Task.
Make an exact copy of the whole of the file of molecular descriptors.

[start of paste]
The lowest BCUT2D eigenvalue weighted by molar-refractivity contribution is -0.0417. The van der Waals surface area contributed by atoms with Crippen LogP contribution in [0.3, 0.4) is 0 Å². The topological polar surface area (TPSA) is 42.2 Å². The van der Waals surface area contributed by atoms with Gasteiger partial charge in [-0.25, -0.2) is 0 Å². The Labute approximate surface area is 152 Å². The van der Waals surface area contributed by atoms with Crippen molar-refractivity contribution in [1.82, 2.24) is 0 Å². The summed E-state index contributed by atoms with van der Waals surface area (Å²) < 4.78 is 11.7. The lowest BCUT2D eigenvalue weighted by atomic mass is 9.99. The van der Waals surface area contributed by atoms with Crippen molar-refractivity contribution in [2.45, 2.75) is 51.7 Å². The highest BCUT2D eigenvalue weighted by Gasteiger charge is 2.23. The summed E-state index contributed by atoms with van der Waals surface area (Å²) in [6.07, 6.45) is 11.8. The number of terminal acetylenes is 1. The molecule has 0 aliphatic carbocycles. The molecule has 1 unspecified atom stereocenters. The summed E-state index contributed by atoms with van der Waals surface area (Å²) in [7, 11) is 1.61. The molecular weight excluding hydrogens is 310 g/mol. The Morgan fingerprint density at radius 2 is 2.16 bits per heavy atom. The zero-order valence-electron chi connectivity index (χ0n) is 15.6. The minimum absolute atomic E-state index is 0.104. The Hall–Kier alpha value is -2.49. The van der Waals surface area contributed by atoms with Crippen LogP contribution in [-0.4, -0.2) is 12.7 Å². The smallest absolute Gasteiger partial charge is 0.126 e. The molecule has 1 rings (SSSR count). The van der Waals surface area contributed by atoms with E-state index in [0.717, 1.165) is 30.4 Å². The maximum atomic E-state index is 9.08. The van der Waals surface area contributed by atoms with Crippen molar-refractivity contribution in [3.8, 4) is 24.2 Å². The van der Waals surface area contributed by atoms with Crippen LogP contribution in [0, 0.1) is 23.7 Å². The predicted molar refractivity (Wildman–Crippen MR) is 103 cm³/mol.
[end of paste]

The lowest BCUT2D eigenvalue weighted by molar-refractivity contribution is -0.0417. The van der Waals surface area contributed by atoms with Crippen LogP contribution in [0.3, 0.4) is 0 Å². The topological polar surface area (TPSA) is 42.2 Å². The van der Waals surface area contributed by atoms with Gasteiger partial charge in [-0.25, -0.2) is 0 Å². The Labute approximate surface area is 152 Å². The van der Waals surface area contributed by atoms with Crippen molar-refractivity contribution in [1.82, 2.24) is 0 Å². The summed E-state index contributed by atoms with van der Waals surface area (Å²) < 4.78 is 11.7. The lowest BCUT2D eigenvalue weighted by atomic mass is 9.99. The van der Waals surface area contributed by atoms with Crippen molar-refractivity contribution in [2.45, 2.75) is 51.7 Å². The highest BCUT2D eigenvalue weighted by Gasteiger charge is 2.23. The summed E-state index contributed by atoms with van der Waals surface area (Å²) in [6.07, 6.45) is 11.8. The number of terminal acetylenes is 1. The molecule has 0 aliphatic carbocycles. The molecule has 1 unspecified atom stereocenters. The summed E-state index contributed by atoms with van der Waals surface area (Å²) in [7, 11) is 1.61. The molecular weight excluding hydrogens is 310 g/mol. The Morgan fingerprint density at radius 2 is 2.16 bits per heavy atom. The zero-order valence-electron chi connectivity index (χ0n) is 15.6. The minimum absolute atomic E-state index is 0.104. The Hall–Kier alpha value is -2.49. The van der Waals surface area contributed by atoms with Crippen LogP contribution in [-0.4, -0.2) is 12.7 Å². The smallest absolute Gasteiger partial charge is 0.126 e. The molecule has 1 rings (SSSR count). The van der Waals surface area contributed by atoms with E-state index in [0.717, 1.165) is 30.4 Å². The maximum atomic E-state index is 9.08. The van der Waals surface area contributed by atoms with Crippen molar-refractivity contribution in [3.8, 4) is 24.2 Å². The van der Waals surface area contributed by atoms with Crippen LogP contribution in [0, 0.1) is 23.7 Å². The predicted molar refractivity (Wildman–Crippen MR) is 103 cm³/mol.